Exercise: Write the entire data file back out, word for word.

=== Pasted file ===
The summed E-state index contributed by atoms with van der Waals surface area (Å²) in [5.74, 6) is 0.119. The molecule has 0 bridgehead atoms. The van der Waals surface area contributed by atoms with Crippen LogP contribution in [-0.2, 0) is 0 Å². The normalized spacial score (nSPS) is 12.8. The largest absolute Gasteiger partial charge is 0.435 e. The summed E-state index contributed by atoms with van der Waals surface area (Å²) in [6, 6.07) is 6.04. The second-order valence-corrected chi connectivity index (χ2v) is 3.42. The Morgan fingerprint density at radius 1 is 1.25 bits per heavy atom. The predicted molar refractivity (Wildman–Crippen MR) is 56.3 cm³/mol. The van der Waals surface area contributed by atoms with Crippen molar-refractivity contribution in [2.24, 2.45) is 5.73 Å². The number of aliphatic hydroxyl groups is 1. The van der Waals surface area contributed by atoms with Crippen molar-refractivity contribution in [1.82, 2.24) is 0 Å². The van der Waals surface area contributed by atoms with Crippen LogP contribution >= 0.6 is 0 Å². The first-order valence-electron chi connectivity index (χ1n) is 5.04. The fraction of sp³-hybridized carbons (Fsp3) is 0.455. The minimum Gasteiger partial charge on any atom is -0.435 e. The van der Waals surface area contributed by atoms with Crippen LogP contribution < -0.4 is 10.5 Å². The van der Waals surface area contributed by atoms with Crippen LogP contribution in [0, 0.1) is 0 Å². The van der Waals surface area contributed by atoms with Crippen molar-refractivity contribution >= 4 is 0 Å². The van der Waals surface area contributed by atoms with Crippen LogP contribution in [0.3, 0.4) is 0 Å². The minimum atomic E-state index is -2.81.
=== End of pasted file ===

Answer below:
The summed E-state index contributed by atoms with van der Waals surface area (Å²) in [5.74, 6) is 0.119. The molecule has 0 bridgehead atoms. The van der Waals surface area contributed by atoms with Crippen LogP contribution in [-0.2, 0) is 0 Å². The normalized spacial score (nSPS) is 12.8. The largest absolute Gasteiger partial charge is 0.435 e. The summed E-state index contributed by atoms with van der Waals surface area (Å²) in [6, 6.07) is 6.04. The second-order valence-corrected chi connectivity index (χ2v) is 3.42. The Morgan fingerprint density at radius 1 is 1.25 bits per heavy atom. The predicted molar refractivity (Wildman–Crippen MR) is 56.3 cm³/mol. The van der Waals surface area contributed by atoms with Crippen molar-refractivity contribution in [2.24, 2.45) is 5.73 Å². The number of aliphatic hydroxyl groups is 1. The van der Waals surface area contributed by atoms with Crippen molar-refractivity contribution in [1.82, 2.24) is 0 Å². The van der Waals surface area contributed by atoms with Crippen LogP contribution >= 0.6 is 0 Å². The first-order valence-electron chi connectivity index (χ1n) is 5.04. The fraction of sp³-hybridized carbons (Fsp3) is 0.455. The minimum Gasteiger partial charge on any atom is -0.435 e. The van der Waals surface area contributed by atoms with Crippen LogP contribution < -0.4 is 10.5 Å². The van der Waals surface area contributed by atoms with Crippen LogP contribution in [0, 0.1) is 0 Å². The van der Waals surface area contributed by atoms with Crippen molar-refractivity contribution >= 4 is 0 Å². The van der Waals surface area contributed by atoms with Crippen LogP contribution in [0.3, 0.4) is 0 Å². The minimum atomic E-state index is -2.81.